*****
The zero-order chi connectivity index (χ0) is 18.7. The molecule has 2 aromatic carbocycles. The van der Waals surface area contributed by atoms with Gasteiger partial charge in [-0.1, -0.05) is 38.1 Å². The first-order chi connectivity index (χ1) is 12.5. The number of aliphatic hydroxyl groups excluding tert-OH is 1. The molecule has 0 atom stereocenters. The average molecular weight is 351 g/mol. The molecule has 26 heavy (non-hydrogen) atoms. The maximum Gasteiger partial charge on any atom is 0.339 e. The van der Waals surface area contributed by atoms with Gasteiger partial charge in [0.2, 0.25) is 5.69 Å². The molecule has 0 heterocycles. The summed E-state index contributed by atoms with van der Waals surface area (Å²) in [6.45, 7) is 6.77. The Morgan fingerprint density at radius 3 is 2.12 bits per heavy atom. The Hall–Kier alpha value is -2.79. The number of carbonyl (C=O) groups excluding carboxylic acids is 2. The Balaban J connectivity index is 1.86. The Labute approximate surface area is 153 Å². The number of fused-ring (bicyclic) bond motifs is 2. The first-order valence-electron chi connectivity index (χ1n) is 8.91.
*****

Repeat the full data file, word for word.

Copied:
The zero-order chi connectivity index (χ0) is 18.7. The molecule has 2 aromatic carbocycles. The van der Waals surface area contributed by atoms with Gasteiger partial charge in [-0.1, -0.05) is 38.1 Å². The first-order chi connectivity index (χ1) is 12.5. The number of aliphatic hydroxyl groups excluding tert-OH is 1. The molecule has 0 atom stereocenters. The average molecular weight is 351 g/mol. The molecule has 26 heavy (non-hydrogen) atoms. The maximum Gasteiger partial charge on any atom is 0.339 e. The van der Waals surface area contributed by atoms with Gasteiger partial charge in [0.2, 0.25) is 5.69 Å². The molecule has 0 heterocycles. The summed E-state index contributed by atoms with van der Waals surface area (Å²) in [6.45, 7) is 6.77. The Morgan fingerprint density at radius 3 is 2.12 bits per heavy atom. The Hall–Kier alpha value is -2.79. The number of carbonyl (C=O) groups excluding carboxylic acids is 2. The Balaban J connectivity index is 1.86. The Labute approximate surface area is 153 Å². The number of fused-ring (bicyclic) bond motifs is 2. The first-order valence-electron chi connectivity index (χ1n) is 8.91.